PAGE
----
The Southwestern Historical Quarterly, Volume 99, July 1995 - April, 1996 Page: 202
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Southwestern Historical Quarterly
was appointed to fill the vacancy of Galveston County tax assessor-collec-
tor. He was reelected several times and was serving in that capacity
when, in April 1861, civil war engulfed the nation. For the next several
years, Henry Martyn remained in Galveston where he closely observed
the momentous events unfolding around him.'
Within a week of the initiation of hostilities occasioned by the Confed-
erate attack on Fort Sumter in Charleston, South Carolina, harbor, Pres-
ident Abraham Lincoln declared a naval blockade of the Southern coast.
Declaration of a blockade is one thing; however, its enforcement is
something quite different. At that time, "[t]he U.S. Navy had a total
coastline of 3,549 miles to blockade and less than 250 serviceable ships
[with which to blockade it] ."2 As a result, the effects of this military poli-
cy were not felt in Texas immediately, it being the Confederacy's most
far-flung component. In the meantime, with full knowledge of what was
surely to come but lacking the brick fortresses and coastal artillery usual-
ly found guarding key U.S. ports, the responsible parties on the Texas
scene did the best they could to prepare with what little they had avail-
As early as February 1861, the Texas Secession Convention authorized
an expedition against Federal installations on the lower Rio Grande, one
goal being to seize the ordnance known to be there. Under Col. John S.
Ford, thirty-two smoothbore artillery pieces were captured, mainly at
Fort Brown. "Twelve of the newly acquired guns were immediately for-
warded to Galveston, where Sidney Sherman, a San Jacinto veteran, had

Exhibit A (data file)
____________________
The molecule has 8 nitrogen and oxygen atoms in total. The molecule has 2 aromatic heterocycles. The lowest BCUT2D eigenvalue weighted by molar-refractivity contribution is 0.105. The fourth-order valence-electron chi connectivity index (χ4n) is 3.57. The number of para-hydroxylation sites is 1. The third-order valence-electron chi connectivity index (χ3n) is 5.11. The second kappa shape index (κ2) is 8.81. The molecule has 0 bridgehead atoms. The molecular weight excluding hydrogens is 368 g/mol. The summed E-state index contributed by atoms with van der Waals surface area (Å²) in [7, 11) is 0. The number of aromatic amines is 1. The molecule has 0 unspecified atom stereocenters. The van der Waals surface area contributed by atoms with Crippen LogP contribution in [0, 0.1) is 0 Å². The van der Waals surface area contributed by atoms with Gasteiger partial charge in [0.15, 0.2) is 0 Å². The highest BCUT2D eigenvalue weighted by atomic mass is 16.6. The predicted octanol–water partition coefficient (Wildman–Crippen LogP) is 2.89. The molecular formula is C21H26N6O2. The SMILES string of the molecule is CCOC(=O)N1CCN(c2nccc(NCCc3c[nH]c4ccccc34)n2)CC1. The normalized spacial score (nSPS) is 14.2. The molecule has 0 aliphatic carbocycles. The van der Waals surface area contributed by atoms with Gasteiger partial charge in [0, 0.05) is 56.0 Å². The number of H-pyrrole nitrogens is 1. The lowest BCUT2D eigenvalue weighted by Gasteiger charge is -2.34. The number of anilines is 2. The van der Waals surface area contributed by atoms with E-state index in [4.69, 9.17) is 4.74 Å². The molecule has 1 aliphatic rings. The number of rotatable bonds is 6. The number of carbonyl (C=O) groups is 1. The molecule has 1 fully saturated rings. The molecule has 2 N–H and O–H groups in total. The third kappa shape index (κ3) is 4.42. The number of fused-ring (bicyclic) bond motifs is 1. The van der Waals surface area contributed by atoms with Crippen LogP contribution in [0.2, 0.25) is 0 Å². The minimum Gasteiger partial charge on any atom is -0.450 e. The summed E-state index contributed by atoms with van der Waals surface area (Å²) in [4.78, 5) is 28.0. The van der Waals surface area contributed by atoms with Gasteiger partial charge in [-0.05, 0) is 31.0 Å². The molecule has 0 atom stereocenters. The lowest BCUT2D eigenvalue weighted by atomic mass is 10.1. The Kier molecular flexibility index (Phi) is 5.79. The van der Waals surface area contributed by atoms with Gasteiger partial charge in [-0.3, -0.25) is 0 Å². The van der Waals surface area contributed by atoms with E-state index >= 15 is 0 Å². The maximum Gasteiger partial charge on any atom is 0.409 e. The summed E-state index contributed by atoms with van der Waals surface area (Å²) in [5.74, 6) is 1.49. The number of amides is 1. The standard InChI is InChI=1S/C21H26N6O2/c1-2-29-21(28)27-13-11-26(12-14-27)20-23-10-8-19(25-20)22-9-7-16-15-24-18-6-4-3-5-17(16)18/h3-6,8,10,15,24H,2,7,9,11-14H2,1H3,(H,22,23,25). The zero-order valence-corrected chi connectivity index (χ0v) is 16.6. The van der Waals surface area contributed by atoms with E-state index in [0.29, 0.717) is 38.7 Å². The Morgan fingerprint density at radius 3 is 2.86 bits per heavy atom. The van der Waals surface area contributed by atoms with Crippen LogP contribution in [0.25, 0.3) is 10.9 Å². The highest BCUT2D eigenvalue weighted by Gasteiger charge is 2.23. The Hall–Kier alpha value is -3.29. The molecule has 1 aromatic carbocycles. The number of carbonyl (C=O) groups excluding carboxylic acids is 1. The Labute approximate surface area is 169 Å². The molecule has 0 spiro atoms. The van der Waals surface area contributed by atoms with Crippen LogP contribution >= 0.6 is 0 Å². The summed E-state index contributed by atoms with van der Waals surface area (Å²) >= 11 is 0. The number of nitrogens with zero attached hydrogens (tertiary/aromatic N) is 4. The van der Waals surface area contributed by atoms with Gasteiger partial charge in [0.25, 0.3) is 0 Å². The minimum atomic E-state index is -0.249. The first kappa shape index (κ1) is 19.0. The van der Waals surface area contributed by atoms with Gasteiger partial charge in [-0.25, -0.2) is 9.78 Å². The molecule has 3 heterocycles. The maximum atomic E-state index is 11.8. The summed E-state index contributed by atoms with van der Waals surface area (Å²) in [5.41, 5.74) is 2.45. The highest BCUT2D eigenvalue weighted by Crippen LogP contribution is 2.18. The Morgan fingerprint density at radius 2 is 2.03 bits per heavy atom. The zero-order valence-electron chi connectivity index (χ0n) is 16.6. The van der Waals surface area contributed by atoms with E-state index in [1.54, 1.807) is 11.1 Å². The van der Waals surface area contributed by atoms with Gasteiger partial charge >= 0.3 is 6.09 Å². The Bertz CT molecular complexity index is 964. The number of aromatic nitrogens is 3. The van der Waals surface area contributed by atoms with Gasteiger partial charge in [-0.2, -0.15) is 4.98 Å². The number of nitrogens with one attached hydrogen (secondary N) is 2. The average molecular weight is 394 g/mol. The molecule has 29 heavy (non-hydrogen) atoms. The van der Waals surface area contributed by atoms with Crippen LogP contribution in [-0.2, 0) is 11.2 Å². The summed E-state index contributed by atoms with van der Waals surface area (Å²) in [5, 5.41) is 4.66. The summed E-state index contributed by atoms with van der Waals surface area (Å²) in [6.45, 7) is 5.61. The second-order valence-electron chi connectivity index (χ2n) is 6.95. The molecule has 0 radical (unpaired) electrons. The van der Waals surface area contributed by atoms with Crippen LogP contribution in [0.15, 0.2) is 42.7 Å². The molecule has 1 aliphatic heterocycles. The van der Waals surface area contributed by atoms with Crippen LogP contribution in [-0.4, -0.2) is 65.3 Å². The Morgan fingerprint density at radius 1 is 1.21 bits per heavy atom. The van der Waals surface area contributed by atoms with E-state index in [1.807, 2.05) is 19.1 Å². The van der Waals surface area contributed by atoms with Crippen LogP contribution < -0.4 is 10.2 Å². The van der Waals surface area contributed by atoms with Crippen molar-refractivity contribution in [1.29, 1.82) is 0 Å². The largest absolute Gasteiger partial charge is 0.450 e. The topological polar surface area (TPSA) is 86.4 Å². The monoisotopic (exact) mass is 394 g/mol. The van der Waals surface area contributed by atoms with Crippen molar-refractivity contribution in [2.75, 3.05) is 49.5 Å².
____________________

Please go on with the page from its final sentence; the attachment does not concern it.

been placed in charge of the city's fortifications."s This was added to
from time-to-time as new captures became available and as the Confed-
erate government became better organized and able to provide some
Meanwhile, in northern Virginia, the war erupted into full-scale vio-
lence along the banks of Bull Run Creek on July 21, 1861. In that same
fateful month, the first Federal blockade vessel, the South Carolina, un-
der Cmdr. James Alden, U.S.N., appeared off the Galveston bar. Alden
was energetic and gradually extended the blockade along the Texas
coast by arming and crewing some of his early captures. The menacing
Federal naval presence prompted many Galvestonians to evacuate the
Henry Martyn Trueheart, "Memoirs of Henry Martyn Trueheart, jotted down from time to
time as they occurred to him for the amusement and information of his children. Begun Oct.
1898. The last written April, 1912," Trueheart Collection, History Center, Rosenberg Library,
2 KennethJ. Magee, "Most Disgraceful Affair," America's Civil War, V (Jan, 1993), 52
S Alwyn Barr, "Texas Coastal Defense, 1861-1865," Southwestern Historical Quarterly, XLV (July,
1961), 4 (cited hereafter as SHQ).
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Texas State Historical Association. The Southwestern Historical Quarterly, Volume 99, July 1995 - April, 1996, periodical, 1996; Austin, Texas. (texashistory.unt.edu/ark:/67531/metapth101217/m1/250/: accessed June 26, 2017), University of North Texas Libraries, The Portal to Texas History, texashistory.unt.edu; crediting Texas State Historical Association.